Advances in Materials Science and Engineering

Advances in Materials Science and Engineering / 2019 / Article

Research Article | Open Access

Volume 2019 |Article ID 7079819 | https://doi.org/10.1155/2019/7079819

Ibrohim A. Rustamov, Ozoda Sh. Sabirova, Zixi Wang, Yuming Wang, "Fretting Wear Behavior and Damage Mechanisms of Inconel X-750 Alloy in Dry Contacts", Advances in Materials Science and Engineering, vol. 2019, Article ID 7079819, 15 pages, 2019. https://doi.org/10.1155/2019/7079819

Fretting Wear Behavior and Damage Mechanisms of Inconel X-750 Alloy in Dry Contacts

Academic Editor: Hongtao Zhu
Received10 Nov 2018
Revised19 Jan 2019
Accepted12 Feb 2019
Published04 Mar 2019

Abstract

Tribological behavior of the Inconel X-750 alloy disk subjected to fretting against the GCr15 steel ball was investigated in an ambient laboratory air with relative humidity of 55–65%. A high-frequency oscillating Optimol SRV 4 tribometer was employed to execute dry fretting tests in the partial and gross slip regimes under constant 100 N normal load. Tests were carried out for 10, 30, and 90 minutes, and the friction forces vs. displacement amplitudes were monitored during the test duration. Posttest examinations were conducted utilizing advanced tools such as 3D optical surface profiler, scanning electron microscopy (SEM), and energy dispersive X-ray spectroscopy (EDX). The main objective was to obtain wear scar evolutions, frictional properties, and degradation mechanisms under the different running conditions over time. It was found that fretting wear behaviors of friction pairs were strongly influenced by fretting regimes. Degradation evolutions were greatly influenced by fretting time during partial slip regimes, i.e., evolving from asperity deformation and slight damage to the fatigue crack and material transfer. However, the combination of adhesive, abrasive, delamination, and wear oxidation mechanisms was repeated during the entire gross slip fretting process.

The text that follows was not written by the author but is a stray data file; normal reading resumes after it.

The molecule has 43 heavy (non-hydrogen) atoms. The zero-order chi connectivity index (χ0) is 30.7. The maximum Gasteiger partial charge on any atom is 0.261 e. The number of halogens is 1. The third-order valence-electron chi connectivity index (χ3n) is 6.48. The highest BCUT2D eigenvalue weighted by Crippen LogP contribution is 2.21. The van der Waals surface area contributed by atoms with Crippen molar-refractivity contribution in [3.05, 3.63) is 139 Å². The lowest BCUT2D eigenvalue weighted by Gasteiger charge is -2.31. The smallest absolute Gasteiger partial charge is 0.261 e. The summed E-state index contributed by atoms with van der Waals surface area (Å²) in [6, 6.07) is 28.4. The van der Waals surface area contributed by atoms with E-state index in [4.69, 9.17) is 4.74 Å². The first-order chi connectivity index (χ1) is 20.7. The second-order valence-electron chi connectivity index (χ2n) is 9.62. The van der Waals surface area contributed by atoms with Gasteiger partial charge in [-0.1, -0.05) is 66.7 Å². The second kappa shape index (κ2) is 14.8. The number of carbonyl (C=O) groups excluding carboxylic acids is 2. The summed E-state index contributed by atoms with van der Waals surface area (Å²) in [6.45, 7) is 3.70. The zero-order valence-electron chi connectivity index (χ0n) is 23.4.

1. Introduction

The definition of fretting is given as a complex wear phenomenon between contacting surfaces subjected to relative vibratory movements with a small amplitude at high frequencies [1], as other authors offered the definition of “fretting is a relative cyclic motion between two surfaces, having a nonuniform distribution of local relative displacement at their contact” [2]. Based on the published experimental data, fretting regimes are broken into three different sliding forms, namely, stick, partial slip, and gross slip which controls the contact interface as long as the fretting process makes the transition to the reciprocating motion [3]. The distribution of local relative displacement refers to the alterations of the sliding conditions over the contact interface, i.e., zero relative displacement during stick, small slip in the periphery, and zero displacement in the sticking portion during partial slip, and more uniformly distributed relative displacement in the entire contact during gross slip. Furthermore, taking the imposed displacement into account, fretting conditions between two convex pairs or ball-on-flat contacts were described by Mindlin’s elastic model in relation to two shear models [4]. In small displacements, the corresponding tangential force, Ft, is smaller than the critical total sliding shear force, and as a result, contact is in partial slip with the central stick region and a ring-shaped annulus where sliding occurs. As the displacement amplitude increases, the tangential force reaches the critical total sliding value; therefore, the stick region in the contact center disappears gradually and gross slip occupies the whole contact interface. This trend can be described by the relation of Ft > µP, where P is the applied normal force and µ is the friction coefficient.